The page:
4 observations at the not-so-crowded Workers’ Party Nee Soon rally (Sep 4)

The ground may not be as sweet for WP in the North.

By Ng Yi Shu | September 5, 2015

All photos by Edwin Koo.

Editor’s note: Mothership.sg called for young Singaporeans to step up and give their perspective for GE2015. The aim of such an endeavour is to provide our readers a means to view GE2015 through the lens of young Singaporeans, warts, sparkles and all.

Friday (Sep 4) was a busy night for many political parties in Singapore.

While the People’s Action Party (PAP)’s underdogs were rallying to take back Workers’ Party (WP)-held Aljunied, the WP was conducting an offense into Nee Soon GRC, a PAP stronghold led by Minister for Foreign Affairs and Law, K Shanmugam.

The WP rally – like most of its other rallies – saw both its Nee Soon team – consisting of Kenneth Foo, Ron Tan, Luke Koh, Gurmit Singh and Cheryl Loh – and other WP heavyweights – like WP secretary-general Low Thia Khiang – speak to its almost full house crowd at Yishun stadium.

Here are four observations over what went down at Yishun Stadium yesterday:

1. You can gauge who managed to enrapture the crowd among WP candidates:

Everyone on the WP’s slate for Nee Soon GRC had a chance to speak at Yishun Stadium yesterday – each on a different aspect of a basket of bread and butter issues.

Gurmit and Foo spoke on jobs and employment, and later, population; Koh focused on past population policies; Tan spoke on education and youth, and Loh spoke about ‘compassionate growth’.

Most, however, ended up just delivering what they thought would be “soundbites” for the media.

Koh, who spoke on past population policies, said that despite the PAP’s recent policy U-turns with regards to immigration, “there is much more to be done”, for “the driver is not on the right path.”

Koh had learnt from the earlier online criticisms about his introduction speech at the WP press conference and had wisely avoided making a reference to abortion in his criticism of the Stop at Two policy. He added that the PAP took many years – years without an opposition party in Parliament – to realise that it had made a mistake.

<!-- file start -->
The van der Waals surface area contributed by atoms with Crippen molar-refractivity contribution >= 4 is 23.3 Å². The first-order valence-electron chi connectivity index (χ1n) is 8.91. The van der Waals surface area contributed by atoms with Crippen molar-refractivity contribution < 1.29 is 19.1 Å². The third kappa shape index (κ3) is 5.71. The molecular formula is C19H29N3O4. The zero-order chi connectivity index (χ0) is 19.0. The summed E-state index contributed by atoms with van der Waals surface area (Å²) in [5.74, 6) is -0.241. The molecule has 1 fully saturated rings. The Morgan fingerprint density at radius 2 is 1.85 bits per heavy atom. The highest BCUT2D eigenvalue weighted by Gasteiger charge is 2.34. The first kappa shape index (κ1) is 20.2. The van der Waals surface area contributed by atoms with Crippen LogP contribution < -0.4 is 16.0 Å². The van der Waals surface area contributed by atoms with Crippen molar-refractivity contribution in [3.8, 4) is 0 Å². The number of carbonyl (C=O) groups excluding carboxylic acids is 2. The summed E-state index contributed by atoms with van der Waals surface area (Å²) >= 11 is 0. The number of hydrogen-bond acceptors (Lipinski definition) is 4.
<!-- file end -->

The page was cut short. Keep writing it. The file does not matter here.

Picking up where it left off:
Gurmit had his soundbite when he started his Hokkien speech – clearing the possible misunderstanding that might come about from his name:

“I’m not Phua Chu Kang, the guy who says he’s best in Singapore, JB and Batam… I can be best in Nee Soon GRC, enough liao,” Singh said, to laughter from the audience.

Tan and Loh both had soundbites about the current political system.

“We are not deterred by the supposed ‘fixing’,” said Tan, in a reference to Prime Minister Lee Hsien Loong’s old quote on ‘fixing the opposition’ two General Elections ago.

He ended his speech by rousing the crowd: “Exercise the power to empower yourselves!”

Loh also tried to rouse the crowd:

“(The PAP has) gone out of its way to make it look like it’s in touch with the common man,” Loh said, referencing the various locations where PAP candidates were previously unveiled. “Changing the outside doesn’t really change what they really think on the inside… The PAP tries very hard to be one of us. The WP doesn’t have to try – we are one of you!”